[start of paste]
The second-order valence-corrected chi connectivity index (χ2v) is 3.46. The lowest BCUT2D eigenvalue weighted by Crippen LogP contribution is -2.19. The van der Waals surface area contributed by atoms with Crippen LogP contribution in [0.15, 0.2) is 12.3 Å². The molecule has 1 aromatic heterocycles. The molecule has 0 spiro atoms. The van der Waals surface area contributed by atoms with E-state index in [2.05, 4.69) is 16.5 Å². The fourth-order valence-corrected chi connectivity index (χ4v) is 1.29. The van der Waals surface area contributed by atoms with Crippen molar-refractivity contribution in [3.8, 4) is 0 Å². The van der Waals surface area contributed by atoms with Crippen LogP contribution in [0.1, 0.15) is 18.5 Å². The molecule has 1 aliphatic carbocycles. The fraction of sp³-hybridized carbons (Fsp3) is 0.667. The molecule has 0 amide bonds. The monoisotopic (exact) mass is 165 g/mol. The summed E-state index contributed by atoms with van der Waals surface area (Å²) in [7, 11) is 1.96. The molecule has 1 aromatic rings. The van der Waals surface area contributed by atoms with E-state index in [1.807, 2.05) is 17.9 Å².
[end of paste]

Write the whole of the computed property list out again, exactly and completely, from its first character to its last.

The second-order valence-corrected chi connectivity index (χ2v) is 3.46. The lowest BCUT2D eigenvalue weighted by Crippen LogP contribution is -2.19. The van der Waals surface area contributed by atoms with Crippen LogP contribution in [0.15, 0.2) is 12.3 Å². The molecule has 1 aromatic heterocycles. The molecule has 0 spiro atoms. The van der Waals surface area contributed by atoms with E-state index in [2.05, 4.69) is 16.5 Å². The fourth-order valence-corrected chi connectivity index (χ4v) is 1.29. The van der Waals surface area contributed by atoms with Crippen molar-refractivity contribution in [3.8, 4) is 0 Å². The van der Waals surface area contributed by atoms with Crippen LogP contribution in [0.1, 0.15) is 18.5 Å². The molecule has 1 aliphatic carbocycles. The fraction of sp³-hybridized carbons (Fsp3) is 0.667. The molecule has 0 amide bonds. The monoisotopic (exact) mass is 165 g/mol. The summed E-state index contributed by atoms with van der Waals surface area (Å²) in [7, 11) is 1.96. The molecule has 1 aromatic rings. The van der Waals surface area contributed by atoms with E-state index in [1.807, 2.05) is 17.9 Å².